Monday, 22 February 2010

Proposed Council Tax Rates Across Berkshire For 2010/11 Released

The proposed Council budgets for Berkshires 6 unitary authorities have all been released, so it is worth bringing the headline facts together to offer a chance to compare and contrast them.

Here are the changes to Band D rates by authority (and those from last year):

Bracknell Forest: +2.9% (+4.9%)
Reading: +2.2% (+3.99%)
Royal Borough of Windsor & Maidenhead: -4.0% (+2.9%)
Slough: +2.5% (+4.9%)
West Berkshire: +1.9% (+3.9%)
Wokingham: +1.9% (+4.68%)


Oranjepan asks:
Notably the proposed changes are much lower across the board than 12 months ago - is this influenced by the national economic outlook, or because we are in a general election year?

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NB. Council Tax pays for a broad and specialised range of services required to be provided by the local authority to the community. These services include:
  • Education and Learning - adult and community learning, early years and childcare, schools and non-advanced education.
  • Health and Social Care - children and young people's services, care services for the elderly and those with disability.
  • Community and Living - community events, libraries and arts and leisure facilities.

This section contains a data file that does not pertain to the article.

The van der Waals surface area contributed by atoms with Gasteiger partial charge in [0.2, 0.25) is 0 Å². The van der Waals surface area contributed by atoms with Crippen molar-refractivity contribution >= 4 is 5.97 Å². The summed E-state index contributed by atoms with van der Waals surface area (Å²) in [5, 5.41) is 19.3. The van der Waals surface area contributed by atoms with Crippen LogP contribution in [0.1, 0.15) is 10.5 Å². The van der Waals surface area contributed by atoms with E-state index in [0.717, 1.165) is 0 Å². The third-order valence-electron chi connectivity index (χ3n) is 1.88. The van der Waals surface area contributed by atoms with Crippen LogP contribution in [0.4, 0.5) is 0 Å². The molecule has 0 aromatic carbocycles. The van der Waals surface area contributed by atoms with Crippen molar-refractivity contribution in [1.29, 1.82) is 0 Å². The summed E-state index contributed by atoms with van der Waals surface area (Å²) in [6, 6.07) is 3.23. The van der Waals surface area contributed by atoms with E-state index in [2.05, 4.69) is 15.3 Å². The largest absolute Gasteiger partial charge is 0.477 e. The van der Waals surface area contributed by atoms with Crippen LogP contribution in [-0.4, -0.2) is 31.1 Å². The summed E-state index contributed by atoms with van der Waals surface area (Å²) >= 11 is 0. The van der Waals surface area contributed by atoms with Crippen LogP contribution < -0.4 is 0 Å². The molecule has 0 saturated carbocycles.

• Transport and Streets - traffic calming, street naming and numbering, parking, road maintenance and cycle routes.

Some of the amount collected also pays for Royal Berkshire Fire and Rescue Service, Thames Valley Police Authority and your town or parish council.

The rate of Council Tax anyone pays is based on several factors:
  • the property you live in (i.e. its banding based on the historic capital value of property at 1/4/91);
  • how many adults occupy the property; and
  • the amount of income that the local authority needs to deliver its services once account is taken of grants and other income.

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More on Reading Borough Council's Budget for 2010/11

2 comments:

  1. Mr Pan,

    the RBC budget papers suggest a missive from the Govt hinting at some sort of informal/formal action against authorities that busted a hypothetical 3% rise cap. Could this also have affected the decisions?

    ReplyDelete
  2. You'll forgive me for being slightly provocative at the end there - this post was to provide the facts alone, I'm just finishing composing my round-up of the debate which surrounds the issue... so keep your eyes peeled it's due shortly.

    I'd also add that the reduction in the cap from 5% to 3% is not unconnected from either.

    ReplyDelete

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